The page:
"The decision is not in the best interest of our community, and places another unnecessary burden on thousands of businesses in our city," said Brian E. Boyer, a spokesman for the D.C. Chamber of Commerce.

The commission will have to work to get D.C. Council members to sign on to its proposed reforms — a pitch reformers hope will be easy as candidates running for mayor this year look to distinguish themselves.

"There are almost 294,000 out of 338,000 taxpayers who would have lower taxes. That's a pretty good platform," Mr. Widdecombe said.

A similar commission helped the District's fiscal house transition from its darkest days under the thumb of a federal control board imposed by Congress after widespread fiscal mismanagement. The first commission formed in 1996 and finished its work in 1998. D.C. Council member Jack Evans, Ward 2 Democrat, previously said the commission's results helped him push the Tax Parity Act of 1999 that slashed income and business taxes in the city.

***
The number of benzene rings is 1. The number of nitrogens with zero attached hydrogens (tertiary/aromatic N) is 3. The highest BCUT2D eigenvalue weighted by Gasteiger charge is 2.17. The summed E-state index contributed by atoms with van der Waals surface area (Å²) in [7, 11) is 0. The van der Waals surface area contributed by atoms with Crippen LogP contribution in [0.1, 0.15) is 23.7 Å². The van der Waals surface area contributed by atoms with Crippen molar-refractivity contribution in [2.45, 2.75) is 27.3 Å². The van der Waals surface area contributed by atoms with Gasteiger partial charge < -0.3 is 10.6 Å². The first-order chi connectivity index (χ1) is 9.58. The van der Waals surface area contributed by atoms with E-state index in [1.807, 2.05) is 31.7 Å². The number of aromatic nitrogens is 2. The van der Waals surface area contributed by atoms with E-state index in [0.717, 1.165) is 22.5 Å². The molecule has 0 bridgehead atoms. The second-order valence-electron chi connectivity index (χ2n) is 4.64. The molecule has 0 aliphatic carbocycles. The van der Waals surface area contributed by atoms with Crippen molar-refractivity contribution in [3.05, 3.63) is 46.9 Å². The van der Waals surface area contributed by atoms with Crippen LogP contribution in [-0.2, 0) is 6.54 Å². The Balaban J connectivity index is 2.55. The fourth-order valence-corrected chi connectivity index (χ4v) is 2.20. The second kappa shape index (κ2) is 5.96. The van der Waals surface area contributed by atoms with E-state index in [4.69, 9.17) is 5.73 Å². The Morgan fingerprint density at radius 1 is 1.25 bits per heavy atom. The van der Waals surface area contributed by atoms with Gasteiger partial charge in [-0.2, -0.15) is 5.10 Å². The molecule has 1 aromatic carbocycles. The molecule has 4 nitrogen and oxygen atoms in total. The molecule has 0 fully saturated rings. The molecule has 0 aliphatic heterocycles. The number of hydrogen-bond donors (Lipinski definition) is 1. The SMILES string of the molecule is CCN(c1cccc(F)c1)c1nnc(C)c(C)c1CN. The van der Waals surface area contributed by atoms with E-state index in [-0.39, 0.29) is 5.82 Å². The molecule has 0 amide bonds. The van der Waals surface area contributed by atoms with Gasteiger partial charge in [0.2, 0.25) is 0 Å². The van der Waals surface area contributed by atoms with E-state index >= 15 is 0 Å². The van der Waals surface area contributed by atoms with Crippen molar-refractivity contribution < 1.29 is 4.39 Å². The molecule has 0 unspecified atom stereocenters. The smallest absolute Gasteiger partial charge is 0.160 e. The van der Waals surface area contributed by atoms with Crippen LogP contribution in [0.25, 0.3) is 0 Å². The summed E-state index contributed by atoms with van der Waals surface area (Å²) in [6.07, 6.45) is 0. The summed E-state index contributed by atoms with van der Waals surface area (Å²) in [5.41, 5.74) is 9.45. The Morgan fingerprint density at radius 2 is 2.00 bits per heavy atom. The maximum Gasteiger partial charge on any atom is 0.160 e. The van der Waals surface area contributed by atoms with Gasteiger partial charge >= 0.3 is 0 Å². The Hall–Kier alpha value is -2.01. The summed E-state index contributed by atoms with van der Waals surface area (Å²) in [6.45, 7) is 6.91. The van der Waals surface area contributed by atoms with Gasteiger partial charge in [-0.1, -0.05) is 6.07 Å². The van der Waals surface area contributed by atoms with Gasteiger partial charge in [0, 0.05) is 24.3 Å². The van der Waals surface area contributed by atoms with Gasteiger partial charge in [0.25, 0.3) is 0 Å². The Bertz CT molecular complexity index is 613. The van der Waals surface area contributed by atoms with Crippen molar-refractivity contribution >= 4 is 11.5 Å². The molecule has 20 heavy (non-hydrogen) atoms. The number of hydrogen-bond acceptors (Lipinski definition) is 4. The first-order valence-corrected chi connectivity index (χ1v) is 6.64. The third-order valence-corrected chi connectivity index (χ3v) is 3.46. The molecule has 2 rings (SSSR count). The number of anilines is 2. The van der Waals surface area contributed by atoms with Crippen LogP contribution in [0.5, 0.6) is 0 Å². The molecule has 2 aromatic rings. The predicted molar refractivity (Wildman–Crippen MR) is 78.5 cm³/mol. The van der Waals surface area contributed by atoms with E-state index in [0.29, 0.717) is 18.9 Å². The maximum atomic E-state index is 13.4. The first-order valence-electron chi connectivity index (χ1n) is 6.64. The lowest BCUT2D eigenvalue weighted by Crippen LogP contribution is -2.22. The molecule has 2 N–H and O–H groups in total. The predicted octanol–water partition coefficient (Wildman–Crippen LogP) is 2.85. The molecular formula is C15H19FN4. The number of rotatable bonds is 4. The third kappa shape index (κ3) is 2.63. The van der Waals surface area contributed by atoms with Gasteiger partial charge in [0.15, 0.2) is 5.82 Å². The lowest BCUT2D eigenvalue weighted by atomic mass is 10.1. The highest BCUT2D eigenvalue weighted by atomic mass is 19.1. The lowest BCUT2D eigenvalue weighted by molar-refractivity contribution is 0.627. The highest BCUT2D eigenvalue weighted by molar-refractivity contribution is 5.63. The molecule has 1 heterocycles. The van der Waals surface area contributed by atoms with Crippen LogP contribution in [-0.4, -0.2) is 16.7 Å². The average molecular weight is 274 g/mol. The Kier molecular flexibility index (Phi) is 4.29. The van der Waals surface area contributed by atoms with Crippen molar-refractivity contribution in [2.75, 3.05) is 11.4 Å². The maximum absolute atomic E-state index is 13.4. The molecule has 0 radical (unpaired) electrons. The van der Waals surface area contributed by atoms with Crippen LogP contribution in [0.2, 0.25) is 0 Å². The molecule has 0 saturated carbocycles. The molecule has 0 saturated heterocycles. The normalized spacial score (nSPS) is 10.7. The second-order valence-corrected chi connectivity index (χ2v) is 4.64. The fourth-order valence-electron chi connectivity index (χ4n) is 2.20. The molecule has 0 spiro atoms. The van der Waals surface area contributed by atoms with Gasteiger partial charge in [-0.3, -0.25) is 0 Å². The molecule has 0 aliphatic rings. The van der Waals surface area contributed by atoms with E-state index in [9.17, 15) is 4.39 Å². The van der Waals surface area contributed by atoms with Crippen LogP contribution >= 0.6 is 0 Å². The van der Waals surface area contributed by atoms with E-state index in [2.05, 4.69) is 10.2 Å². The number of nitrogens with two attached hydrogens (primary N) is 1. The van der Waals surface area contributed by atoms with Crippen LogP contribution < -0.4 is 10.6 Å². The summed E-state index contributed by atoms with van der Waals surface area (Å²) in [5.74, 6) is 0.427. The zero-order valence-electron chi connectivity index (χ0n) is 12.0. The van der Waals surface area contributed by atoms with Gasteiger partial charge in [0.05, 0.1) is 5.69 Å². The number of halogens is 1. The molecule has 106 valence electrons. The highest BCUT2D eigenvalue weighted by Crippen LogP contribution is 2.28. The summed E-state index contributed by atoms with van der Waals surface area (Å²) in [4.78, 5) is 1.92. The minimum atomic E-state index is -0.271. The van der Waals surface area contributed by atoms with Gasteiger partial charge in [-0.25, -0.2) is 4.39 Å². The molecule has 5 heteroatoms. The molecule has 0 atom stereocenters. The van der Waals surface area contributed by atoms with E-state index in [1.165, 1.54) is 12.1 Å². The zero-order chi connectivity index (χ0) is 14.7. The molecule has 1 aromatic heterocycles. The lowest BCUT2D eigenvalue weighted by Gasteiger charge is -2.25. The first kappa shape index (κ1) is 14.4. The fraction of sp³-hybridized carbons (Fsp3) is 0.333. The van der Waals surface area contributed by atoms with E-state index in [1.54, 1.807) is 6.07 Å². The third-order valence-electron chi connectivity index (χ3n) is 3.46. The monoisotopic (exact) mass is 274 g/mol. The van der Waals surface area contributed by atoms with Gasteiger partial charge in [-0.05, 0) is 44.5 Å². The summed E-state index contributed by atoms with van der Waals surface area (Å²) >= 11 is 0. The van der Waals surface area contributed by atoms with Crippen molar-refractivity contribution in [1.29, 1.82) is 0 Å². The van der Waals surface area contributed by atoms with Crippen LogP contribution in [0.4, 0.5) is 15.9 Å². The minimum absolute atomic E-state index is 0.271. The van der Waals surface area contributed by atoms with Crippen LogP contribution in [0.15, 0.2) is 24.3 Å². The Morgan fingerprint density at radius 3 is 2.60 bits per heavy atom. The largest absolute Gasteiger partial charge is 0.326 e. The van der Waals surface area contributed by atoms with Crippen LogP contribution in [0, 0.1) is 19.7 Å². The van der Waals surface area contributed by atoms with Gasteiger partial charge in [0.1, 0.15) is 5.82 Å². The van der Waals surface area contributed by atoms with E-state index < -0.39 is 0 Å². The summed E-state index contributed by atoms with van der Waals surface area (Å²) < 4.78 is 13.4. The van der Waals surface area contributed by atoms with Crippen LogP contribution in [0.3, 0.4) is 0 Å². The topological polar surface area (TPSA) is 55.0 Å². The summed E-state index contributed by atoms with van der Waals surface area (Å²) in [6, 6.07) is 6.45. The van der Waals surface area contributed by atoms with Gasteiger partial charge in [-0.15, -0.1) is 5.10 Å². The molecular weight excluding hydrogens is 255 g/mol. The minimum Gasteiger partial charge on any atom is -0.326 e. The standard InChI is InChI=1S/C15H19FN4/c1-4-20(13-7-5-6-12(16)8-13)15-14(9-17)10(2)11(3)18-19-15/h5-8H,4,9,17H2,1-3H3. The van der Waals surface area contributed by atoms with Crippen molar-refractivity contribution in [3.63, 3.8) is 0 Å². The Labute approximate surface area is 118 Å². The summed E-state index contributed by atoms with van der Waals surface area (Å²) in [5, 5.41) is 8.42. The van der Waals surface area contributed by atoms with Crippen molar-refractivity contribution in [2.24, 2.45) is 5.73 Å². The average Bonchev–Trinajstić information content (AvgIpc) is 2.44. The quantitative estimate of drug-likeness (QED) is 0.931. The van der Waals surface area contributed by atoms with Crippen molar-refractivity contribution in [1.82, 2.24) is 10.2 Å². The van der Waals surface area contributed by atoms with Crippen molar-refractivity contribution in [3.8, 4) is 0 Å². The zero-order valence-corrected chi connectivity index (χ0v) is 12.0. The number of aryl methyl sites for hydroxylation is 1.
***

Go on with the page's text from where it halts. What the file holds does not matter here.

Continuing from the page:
Tax commissions are often established to address fiscal crises or to lay foundations for new tax revenues, but because the D.C. body's recommendations come at a time of fiscal prosperity, the city has the opportunity to send a message with any reforms it chooses to adopt.

"This is a moment to say, 'We have to be fair about this.' We need tax income to be able to pay for city services. We don't just want it to be a city where only rich people are able to live," Ms. Treibitz said.

Added Mr. Widdecombe, "When people make decisions on where to live and where to locate a business, taxes are a part of it but not all of it. At the same point in time, it seems like good government not to spend every new dollar you get."